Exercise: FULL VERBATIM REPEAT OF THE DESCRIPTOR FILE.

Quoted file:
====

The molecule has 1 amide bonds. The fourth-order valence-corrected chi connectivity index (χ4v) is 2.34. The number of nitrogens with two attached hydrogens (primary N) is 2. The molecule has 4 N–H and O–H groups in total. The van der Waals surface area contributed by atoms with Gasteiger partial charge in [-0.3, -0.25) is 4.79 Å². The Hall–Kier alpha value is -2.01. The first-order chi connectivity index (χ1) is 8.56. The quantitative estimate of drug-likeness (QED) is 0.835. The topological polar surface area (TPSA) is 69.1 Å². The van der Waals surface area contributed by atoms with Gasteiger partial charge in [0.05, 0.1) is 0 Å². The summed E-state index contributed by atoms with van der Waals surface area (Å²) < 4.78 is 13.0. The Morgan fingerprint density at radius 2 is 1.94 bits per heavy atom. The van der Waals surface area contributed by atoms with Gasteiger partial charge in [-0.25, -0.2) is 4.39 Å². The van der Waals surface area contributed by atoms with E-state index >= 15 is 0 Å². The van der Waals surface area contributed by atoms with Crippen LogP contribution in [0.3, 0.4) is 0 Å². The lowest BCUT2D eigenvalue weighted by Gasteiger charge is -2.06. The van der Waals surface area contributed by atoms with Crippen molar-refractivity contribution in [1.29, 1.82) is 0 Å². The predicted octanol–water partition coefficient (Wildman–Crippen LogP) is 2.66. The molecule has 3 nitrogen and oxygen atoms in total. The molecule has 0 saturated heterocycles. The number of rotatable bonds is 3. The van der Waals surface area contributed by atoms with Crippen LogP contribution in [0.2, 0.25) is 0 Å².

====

The molecule has 1 amide bonds. The fourth-order valence-corrected chi connectivity index (χ4v) is 2.34. The number of nitrogens with two attached hydrogens (primary N) is 2. The molecule has 4 N–H and O–H groups in total. The van der Waals surface area contributed by atoms with Gasteiger partial charge in [-0.3, -0.25) is 4.79 Å². The Hall–Kier alpha value is -2.01. The first-order chi connectivity index (χ1) is 8.56. The quantitative estimate of drug-likeness (QED) is 0.835. The topological polar surface area (TPSA) is 69.1 Å². The van der Waals surface area contributed by atoms with Gasteiger partial charge in [0.05, 0.1) is 0 Å². The summed E-state index contributed by atoms with van der Waals surface area (Å²) < 4.78 is 13.0. The Morgan fingerprint density at radius 2 is 1.94 bits per heavy atom. The van der Waals surface area contributed by atoms with Gasteiger partial charge in [-0.25, -0.2) is 4.39 Å². The van der Waals surface area contributed by atoms with E-state index >= 15 is 0 Å². The van der Waals surface area contributed by atoms with Crippen LogP contribution in [0.3, 0.4) is 0 Å². The lowest BCUT2D eigenvalue weighted by Gasteiger charge is -2.06. The van der Waals surface area contributed by atoms with Crippen molar-refractivity contribution in [1.29, 1.82) is 0 Å². The predicted octanol–water partition coefficient (Wildman–Crippen LogP) is 2.66. The molecule has 3 nitrogen and oxygen atoms in total. The molecule has 0 saturated heterocycles. The number of rotatable bonds is 3. The van der Waals surface area contributed by atoms with Crippen LogP contribution in [0.2, 0.25) is 0 Å².